MICF review: Dixie's Tupperware Party

Dixie's Tupperware Party
30 March 2012
The Famous Spiegeltent
to 22 April

Why did the walrus go to a Tupperware party?
He wanted to find a tight seal.

This is the only Tupperware joke I knew before a night with the outrageously wonderful Dixie Longate selling me plastic crap. I'm most proud of myself for getting out without buying anything because I love colourful, air-tight seals that keep the moths and or keep celery crunchy for weeks and Dixie's Tupperware Party is a Tupperware party.

Yes, one of those things where housewife-types make devilled eggs and fruit punch and hope that their friends will buy enough plastic crap so they can send their kids to camp and buy lots of shoes. Never been to one? Really? You must and Dixie's is a damn good one to start with.

Dixie lives in a trailer park, has three kids and three dead husbands. Her first Tupperware candy bowl was a gift that still shines like crystal and may bring a tear to your eye by the end of the night. She needed a way out (of jail) and found her role model in Brownie Wise, the woman who realised that women can sell to each other and have fun and she held the first Tupperware party over 60 years ago.

As the home page of the Tupperware site says: "For over 60 years Tupperware Brands has made a difference in the lives of women around the world by offering an independent business opportunity." And they do. Within a year Dixie was the top selling Tupperware seller in the USA. Who ever said drag performers won't earn a living, didn't factor in the power of charm, sass and innuendo. If you're not sure, Dixie is frocked and tucked.

Dixie's Tupperware Party is a tribute to every woman who has ever earned money by selling Tupperware and a ever-fresh night of high-camp, low-class fun that'll leave you singing about rimming. Stop sniggering, you close a Tupperware bowl by rimming it.

Take neighbours, nannas, husbands and anyone who has ever rolled their eyes when you mention the T word.

PS. If anyone wants to buy me a present, I have the celery keeper, but I love the Crystal Wave containers that go from freezer to microwave.

This review was on AussieTheatre.com

MICF review: Hannah Gadsby

Hannah Gadsby Wants a Wife
30 March 2012
Victoria Hotel
to 22 April

How many woman are going to head to Hannah Gadsby Wants a Wife hoping that it's a reality show with a snogging contest for the potential brides? But, of course, that's just silly. A woman can't marry a woman in this country.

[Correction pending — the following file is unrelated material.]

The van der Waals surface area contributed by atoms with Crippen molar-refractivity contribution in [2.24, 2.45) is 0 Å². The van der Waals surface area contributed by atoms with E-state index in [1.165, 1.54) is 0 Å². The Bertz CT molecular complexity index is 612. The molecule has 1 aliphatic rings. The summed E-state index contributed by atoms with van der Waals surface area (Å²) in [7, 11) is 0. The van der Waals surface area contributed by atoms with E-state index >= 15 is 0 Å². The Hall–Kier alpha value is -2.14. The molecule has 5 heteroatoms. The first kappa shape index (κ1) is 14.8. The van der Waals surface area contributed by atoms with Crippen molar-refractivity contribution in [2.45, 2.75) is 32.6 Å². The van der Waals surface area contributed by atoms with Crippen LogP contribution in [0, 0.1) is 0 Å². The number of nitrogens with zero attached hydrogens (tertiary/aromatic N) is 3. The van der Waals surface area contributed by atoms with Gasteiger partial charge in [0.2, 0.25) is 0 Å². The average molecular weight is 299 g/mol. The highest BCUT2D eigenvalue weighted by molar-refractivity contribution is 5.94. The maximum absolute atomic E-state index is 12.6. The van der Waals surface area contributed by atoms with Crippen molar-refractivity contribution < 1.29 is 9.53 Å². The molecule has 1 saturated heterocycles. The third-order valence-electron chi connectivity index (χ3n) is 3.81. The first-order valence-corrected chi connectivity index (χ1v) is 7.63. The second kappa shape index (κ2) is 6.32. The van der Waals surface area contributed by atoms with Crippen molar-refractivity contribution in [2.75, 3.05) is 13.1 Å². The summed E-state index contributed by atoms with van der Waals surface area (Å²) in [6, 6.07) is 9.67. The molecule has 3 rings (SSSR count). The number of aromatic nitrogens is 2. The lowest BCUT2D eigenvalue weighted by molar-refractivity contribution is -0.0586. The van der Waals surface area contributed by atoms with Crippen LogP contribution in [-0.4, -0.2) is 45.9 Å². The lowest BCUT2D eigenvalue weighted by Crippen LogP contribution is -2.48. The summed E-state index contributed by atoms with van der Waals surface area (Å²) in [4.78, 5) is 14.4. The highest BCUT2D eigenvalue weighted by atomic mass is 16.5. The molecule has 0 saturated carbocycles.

The internet doesn't need another rant about equality. There's no logic, decency, compassion or common sense in any argument against same-sex marriage.  And, as Hannah says, if she could marry the chick she loves, it'd make it harder for her lover to leave.

No one seeing her show disagrees (and it'll be full every night of the festival), so perhaps we need a campaign to get the "moral majority" away from the suburbs and their huge-screen tvs and Herald Scum editorials and into some comedy shows.

Things to sell them on Hannah: she uses naughty words (including the very naughty one that women aren't meant to like – but we do); there's discussion about Victorian (the time, not our state) morality; and there are naked ladies.

Just don't mention that the nudes are in painting, that Art – capital A art – is discussed and that they may finally realise that fancying people who share your gender has nothing to do with gender inversion. Lesbians are not dudes.

Hannah Gadsby had me from the moment I saw her on telly showing where she was from on her map of Tasmania. She's the most delightful thing on the ABC (lovely Adam Hills, we want more of Hannah on Gordon Street) but she's so much more gorgeous, smart and funny in the flesh. This is stand up with the kind of heart and guts that gives hope that we really are heading in the right direction, and will get there faster once we're over the prejudicial bumps.

This review appeared on AussieTheatre.com

MICF review: Geraldine Hickey

MICF 2012
Turns Out I Do Like Sun Dried Tomatoes
Geraldine Hickey
29 March 2012
Portland Hotel
to 22 April

I saw Geraldine Hickey in a Fringe show in 2009 and I'm finally seeing her standup. Yay. Gorgeous, filthy and deliciously satisfying, Turns Out I Do Like Sun Dried Tomatoes celebrates the realisation that being yourself really beats trying to fit in.

Geraldine loves (really, really loves) crocodiles, thinks John Masden writes brilliant books and has short neatly trimmed finger nails. I have three pairs of Crocs (that I really love; yes, really), read Marsden's Tomorrow series in my late 30s and have long finger nails painted in glitter that chips off. One of us is celebrating coming out.

This Comedy Festival, Geraldine looks back over her life and wonders why she didn't see the signs. Well she did, but there was a bit of in and out (and a bit of in and out) in the meantime. 

Confusing her bogan tendencies with being a lesbian, growing up in conservative Liberal-voting country Victoria, and dealing with her Christian faith and the ridiculous tenets of Catholicism didn't help. She thought that the hating of skirts, the Melissa Etheridge posters and her passion for cricket should have made her realise, but then even her loving having sex with women didn't do it.

Fortunately for her (and I'm sure some very lucky women), that's all changed and, even if her mum might give the show a miss, we'll all celebrate with her and keep fighting until she can have a caravan park wedding just like her sister's.

This review appeared on AussieTheatre.com.